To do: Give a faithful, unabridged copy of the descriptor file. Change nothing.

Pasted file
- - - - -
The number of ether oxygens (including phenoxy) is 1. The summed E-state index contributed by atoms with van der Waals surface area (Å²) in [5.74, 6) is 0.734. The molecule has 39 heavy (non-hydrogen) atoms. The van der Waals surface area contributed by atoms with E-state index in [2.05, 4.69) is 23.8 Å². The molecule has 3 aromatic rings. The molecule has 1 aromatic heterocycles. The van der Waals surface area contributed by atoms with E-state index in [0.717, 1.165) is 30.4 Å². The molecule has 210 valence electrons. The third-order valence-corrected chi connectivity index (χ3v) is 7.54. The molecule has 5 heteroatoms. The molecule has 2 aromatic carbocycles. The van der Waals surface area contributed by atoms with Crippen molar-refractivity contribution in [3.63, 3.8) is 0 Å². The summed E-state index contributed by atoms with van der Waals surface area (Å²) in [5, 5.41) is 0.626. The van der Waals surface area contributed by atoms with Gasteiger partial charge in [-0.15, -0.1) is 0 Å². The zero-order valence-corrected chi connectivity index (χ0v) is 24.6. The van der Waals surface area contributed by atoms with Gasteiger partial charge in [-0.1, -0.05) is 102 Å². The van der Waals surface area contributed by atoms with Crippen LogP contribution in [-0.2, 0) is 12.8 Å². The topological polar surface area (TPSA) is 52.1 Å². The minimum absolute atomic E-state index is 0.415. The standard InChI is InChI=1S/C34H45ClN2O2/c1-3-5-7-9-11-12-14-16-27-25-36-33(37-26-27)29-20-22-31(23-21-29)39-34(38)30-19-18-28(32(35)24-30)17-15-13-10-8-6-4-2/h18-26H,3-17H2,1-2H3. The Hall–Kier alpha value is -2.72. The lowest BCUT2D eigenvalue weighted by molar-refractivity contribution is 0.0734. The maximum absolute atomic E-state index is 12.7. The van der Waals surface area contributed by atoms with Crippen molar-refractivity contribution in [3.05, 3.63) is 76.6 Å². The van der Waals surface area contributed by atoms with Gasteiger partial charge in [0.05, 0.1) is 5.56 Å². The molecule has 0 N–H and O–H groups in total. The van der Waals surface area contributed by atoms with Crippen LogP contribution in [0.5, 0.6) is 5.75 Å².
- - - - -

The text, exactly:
The number of ether oxygens (including phenoxy) is 1. The summed E-state index contributed by atoms with van der Waals surface area (Å²) in [5.74, 6) is 0.734. The molecule has 39 heavy (non-hydrogen) atoms. The van der Waals surface area contributed by atoms with E-state index in [2.05, 4.69) is 23.8 Å². The molecule has 3 aromatic rings. The molecule has 1 aromatic heterocycles. The van der Waals surface area contributed by atoms with E-state index in [0.717, 1.165) is 30.4 Å². The molecule has 210 valence electrons. The third-order valence-corrected chi connectivity index (χ3v) is 7.54. The molecule has 5 heteroatoms. The molecule has 2 aromatic carbocycles. The van der Waals surface area contributed by atoms with Crippen molar-refractivity contribution in [3.63, 3.8) is 0 Å². The summed E-state index contributed by atoms with van der Waals surface area (Å²) in [5, 5.41) is 0.626. The van der Waals surface area contributed by atoms with Gasteiger partial charge in [-0.15, -0.1) is 0 Å². The zero-order valence-corrected chi connectivity index (χ0v) is 24.6. The van der Waals surface area contributed by atoms with Gasteiger partial charge in [-0.1, -0.05) is 102 Å². The van der Waals surface area contributed by atoms with Crippen LogP contribution in [-0.2, 0) is 12.8 Å². The topological polar surface area (TPSA) is 52.1 Å². The minimum absolute atomic E-state index is 0.415. The standard InChI is InChI=1S/C34H45ClN2O2/c1-3-5-7-9-11-12-14-16-27-25-36-33(37-26-27)29-20-22-31(23-21-29)39-34(38)30-19-18-28(32(35)24-30)17-15-13-10-8-6-4-2/h18-26H,3-17H2,1-2H3. The Hall–Kier alpha value is -2.72. The lowest BCUT2D eigenvalue weighted by molar-refractivity contribution is 0.0734. The maximum absolute atomic E-state index is 12.7. The van der Waals surface area contributed by atoms with Crippen molar-refractivity contribution in [3.05, 3.63) is 76.6 Å². The van der Waals surface area contributed by atoms with Gasteiger partial charge in [0.05, 0.1) is 5.56 Å². The molecule has 0 N–H and O–H groups in total. The van der Waals surface area contributed by atoms with Crippen LogP contribution in [0.5, 0.6) is 5.75 Å².